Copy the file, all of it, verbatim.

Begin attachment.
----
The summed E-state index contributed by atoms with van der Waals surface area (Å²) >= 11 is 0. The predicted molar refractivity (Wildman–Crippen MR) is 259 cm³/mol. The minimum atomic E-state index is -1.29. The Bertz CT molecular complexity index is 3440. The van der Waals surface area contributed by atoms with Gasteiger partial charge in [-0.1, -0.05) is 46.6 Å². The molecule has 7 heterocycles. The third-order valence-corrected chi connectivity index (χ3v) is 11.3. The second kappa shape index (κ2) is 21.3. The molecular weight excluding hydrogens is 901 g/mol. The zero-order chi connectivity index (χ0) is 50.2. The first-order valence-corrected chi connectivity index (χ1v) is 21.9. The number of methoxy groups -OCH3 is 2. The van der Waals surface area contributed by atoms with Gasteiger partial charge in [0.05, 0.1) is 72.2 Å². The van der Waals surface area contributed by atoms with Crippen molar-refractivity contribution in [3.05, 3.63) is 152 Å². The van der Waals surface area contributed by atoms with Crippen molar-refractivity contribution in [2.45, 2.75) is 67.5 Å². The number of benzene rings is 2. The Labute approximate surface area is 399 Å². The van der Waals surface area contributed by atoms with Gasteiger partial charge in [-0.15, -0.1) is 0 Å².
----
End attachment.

The summed E-state index contributed by atoms with van der Waals surface area (Å²) >= 11 is 0. The predicted molar refractivity (Wildman–Crippen MR) is 259 cm³/mol. The minimum atomic E-state index is -1.29. The Bertz CT molecular complexity index is 3440. The van der Waals surface area contributed by atoms with Gasteiger partial charge in [-0.1, -0.05) is 46.6 Å². The molecule has 7 heterocycles. The third-order valence-corrected chi connectivity index (χ3v) is 11.3. The second kappa shape index (κ2) is 21.3. The molecular weight excluding hydrogens is 901 g/mol. The zero-order chi connectivity index (χ0) is 50.2. The first-order valence-corrected chi connectivity index (χ1v) is 21.9. The number of methoxy groups -OCH3 is 2. The van der Waals surface area contributed by atoms with Gasteiger partial charge in [0.05, 0.1) is 72.2 Å². The van der Waals surface area contributed by atoms with Crippen molar-refractivity contribution in [3.05, 3.63) is 152 Å². The van der Waals surface area contributed by atoms with Crippen molar-refractivity contribution in [2.45, 2.75) is 67.5 Å². The number of benzene rings is 2. The Labute approximate surface area is 399 Å². The van der Waals surface area contributed by atoms with Gasteiger partial charge in [-0.15, -0.1) is 0 Å².